Christians Flee Their Homes After ISIS Attacks In Egypt
“Are you a Christian?”
But the violence in Al-Arish is different.
“Cases of sectarian violence usually have a trigger, like building a church or (interfaith) affairs, but this is targeted violence solely because they are Christian,” explained Ishak Ibrabim, the freedom of faith officer at the Egyptian Initiative for Personal Rights.
“The state should realize that this could escalate beyond geographical boundaries and become unpredictable in scope and timing.”
The Egyptian army claims it maintains the upper hand in its years-long battle against the terrorists in North Sinai. In February, the Egyptian Armed Forces said it assumed control of a mountain in central Sinai where extremists had once sought refuge.
“At the beginning, we thought it was like any other threat. They would kill one family and then it would calm down,” Magdy, a 64-year-old retired engineer, told CNN in Ismailia. The community got used to attacks six or seven months apart.
“Suddenly, it horrifically intensified. It looked like vengeance. They didn’t just shoot people, but they would shoot and slaughter them or shoot and burn them.”
Magdy, who is not using his real name out of fear of being killed by ISIS, said police told his friends they would not be able to protect them and advised them to leave.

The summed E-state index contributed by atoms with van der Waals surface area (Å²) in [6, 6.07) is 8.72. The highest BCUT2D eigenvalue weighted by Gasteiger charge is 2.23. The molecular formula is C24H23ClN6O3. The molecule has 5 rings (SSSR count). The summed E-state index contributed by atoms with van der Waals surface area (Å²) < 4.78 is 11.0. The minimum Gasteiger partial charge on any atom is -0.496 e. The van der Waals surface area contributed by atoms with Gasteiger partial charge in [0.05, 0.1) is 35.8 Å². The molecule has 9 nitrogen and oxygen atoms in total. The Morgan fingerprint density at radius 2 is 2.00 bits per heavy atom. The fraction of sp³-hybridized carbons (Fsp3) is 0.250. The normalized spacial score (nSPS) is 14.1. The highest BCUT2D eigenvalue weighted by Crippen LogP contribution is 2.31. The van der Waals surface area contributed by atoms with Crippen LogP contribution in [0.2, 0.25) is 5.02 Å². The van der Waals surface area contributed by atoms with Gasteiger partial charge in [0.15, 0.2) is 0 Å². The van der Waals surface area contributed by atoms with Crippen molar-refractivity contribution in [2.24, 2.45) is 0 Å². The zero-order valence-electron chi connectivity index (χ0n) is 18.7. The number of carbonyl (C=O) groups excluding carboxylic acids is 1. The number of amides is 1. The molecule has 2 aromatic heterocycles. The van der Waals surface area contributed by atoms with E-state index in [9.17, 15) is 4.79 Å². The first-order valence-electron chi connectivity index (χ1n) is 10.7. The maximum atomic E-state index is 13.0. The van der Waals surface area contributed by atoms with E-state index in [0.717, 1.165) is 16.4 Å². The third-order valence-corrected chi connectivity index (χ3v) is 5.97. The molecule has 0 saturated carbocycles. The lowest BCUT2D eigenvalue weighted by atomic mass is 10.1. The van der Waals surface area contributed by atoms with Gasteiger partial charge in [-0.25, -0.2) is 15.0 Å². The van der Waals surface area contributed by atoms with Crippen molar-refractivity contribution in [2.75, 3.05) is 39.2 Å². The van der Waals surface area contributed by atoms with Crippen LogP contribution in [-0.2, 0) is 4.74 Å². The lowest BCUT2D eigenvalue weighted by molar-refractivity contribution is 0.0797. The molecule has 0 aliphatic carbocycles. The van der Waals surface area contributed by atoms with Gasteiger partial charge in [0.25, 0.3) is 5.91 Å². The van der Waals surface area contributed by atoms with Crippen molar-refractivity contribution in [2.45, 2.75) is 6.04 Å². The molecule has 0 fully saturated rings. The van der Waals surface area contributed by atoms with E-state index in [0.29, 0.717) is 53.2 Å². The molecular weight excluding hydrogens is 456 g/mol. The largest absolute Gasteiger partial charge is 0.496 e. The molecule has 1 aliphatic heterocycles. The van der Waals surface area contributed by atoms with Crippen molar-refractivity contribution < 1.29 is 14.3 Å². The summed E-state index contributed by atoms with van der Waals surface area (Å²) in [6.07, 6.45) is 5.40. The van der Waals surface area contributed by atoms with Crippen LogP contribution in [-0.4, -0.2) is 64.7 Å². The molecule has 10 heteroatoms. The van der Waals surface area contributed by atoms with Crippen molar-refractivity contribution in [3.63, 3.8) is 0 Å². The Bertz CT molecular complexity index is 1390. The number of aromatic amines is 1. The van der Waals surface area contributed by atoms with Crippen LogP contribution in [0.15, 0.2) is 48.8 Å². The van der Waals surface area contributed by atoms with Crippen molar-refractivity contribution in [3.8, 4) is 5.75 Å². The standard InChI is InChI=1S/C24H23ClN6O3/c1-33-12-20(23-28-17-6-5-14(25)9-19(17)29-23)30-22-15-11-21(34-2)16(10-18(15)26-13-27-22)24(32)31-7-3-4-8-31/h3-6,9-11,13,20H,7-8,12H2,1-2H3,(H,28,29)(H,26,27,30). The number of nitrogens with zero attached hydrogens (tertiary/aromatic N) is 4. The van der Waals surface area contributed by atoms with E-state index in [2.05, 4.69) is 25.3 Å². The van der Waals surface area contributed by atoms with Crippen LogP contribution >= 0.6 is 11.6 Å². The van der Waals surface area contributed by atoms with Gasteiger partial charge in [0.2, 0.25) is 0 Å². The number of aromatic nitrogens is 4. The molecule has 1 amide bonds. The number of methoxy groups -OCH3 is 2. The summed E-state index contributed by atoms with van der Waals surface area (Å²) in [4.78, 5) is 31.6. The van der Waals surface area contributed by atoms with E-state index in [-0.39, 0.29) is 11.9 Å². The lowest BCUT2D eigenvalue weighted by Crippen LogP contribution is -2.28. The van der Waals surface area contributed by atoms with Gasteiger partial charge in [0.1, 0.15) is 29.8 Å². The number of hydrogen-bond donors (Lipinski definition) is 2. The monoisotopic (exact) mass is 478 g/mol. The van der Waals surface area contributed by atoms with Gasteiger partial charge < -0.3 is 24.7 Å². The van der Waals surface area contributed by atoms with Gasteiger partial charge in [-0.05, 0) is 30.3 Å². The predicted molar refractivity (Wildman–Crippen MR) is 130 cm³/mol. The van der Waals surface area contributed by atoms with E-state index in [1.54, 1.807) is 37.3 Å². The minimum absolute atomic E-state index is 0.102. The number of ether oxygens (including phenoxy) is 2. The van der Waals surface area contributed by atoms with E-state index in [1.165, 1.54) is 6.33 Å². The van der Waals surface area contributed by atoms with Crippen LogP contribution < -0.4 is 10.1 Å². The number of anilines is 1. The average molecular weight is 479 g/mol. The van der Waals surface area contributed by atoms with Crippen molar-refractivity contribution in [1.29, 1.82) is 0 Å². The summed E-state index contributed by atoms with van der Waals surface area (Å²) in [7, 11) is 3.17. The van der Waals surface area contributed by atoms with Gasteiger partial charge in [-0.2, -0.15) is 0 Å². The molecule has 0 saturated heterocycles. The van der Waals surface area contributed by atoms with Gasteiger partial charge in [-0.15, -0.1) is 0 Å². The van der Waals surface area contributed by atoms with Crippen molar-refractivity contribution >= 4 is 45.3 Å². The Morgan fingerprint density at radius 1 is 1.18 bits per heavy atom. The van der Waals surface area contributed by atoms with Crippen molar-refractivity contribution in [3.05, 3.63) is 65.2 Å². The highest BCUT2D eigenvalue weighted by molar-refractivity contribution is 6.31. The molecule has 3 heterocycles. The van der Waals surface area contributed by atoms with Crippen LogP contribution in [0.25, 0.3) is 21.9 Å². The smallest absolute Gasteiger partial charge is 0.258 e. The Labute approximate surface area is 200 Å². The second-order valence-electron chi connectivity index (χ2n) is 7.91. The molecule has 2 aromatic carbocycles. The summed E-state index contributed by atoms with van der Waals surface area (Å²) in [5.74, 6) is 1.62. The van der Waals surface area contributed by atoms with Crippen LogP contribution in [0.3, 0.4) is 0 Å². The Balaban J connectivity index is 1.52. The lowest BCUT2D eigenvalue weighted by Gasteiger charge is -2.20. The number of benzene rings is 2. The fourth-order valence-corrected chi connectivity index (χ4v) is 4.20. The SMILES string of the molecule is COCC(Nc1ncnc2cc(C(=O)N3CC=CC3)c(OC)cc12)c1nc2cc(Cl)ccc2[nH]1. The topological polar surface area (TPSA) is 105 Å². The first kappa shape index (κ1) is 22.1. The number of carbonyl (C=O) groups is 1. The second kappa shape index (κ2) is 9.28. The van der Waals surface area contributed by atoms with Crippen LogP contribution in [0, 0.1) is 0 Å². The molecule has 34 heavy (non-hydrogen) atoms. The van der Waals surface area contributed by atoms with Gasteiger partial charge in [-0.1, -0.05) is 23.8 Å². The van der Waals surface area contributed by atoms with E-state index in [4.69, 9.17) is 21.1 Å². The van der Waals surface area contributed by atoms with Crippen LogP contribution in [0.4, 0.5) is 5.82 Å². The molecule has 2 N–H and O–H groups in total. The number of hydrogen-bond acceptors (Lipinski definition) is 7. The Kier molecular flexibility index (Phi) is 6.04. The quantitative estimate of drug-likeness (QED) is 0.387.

Egypt’s Ministry of Interior denied the accusation in a statement issued when the evacuations began.
Many of those who fled Al-Arish are careful not to criticize the government or the security forces, especially when talking to foreign media.
Speaking to CNN, Nabila Halim’s sister, Nagwa, said that President Abdel Fattah El-Sisi would not abandon them. ISIS and other radical Islamist groups blame Egypt’s Christian population for Sisi’s rise to power.
Dozens of churches were torched the night Sisi — flanked by politicians, the Al-Azhar Sheikh and the Coptic Pope — removed Islamist President Mohamed Morsi from power in July 2013.
Many of Morsi’s supporters had promoted a sectarian rhetoric. Under Sisi, the official rhetoric changed but the sectarian strife continued.
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Ian Lee and Sarah Sirgany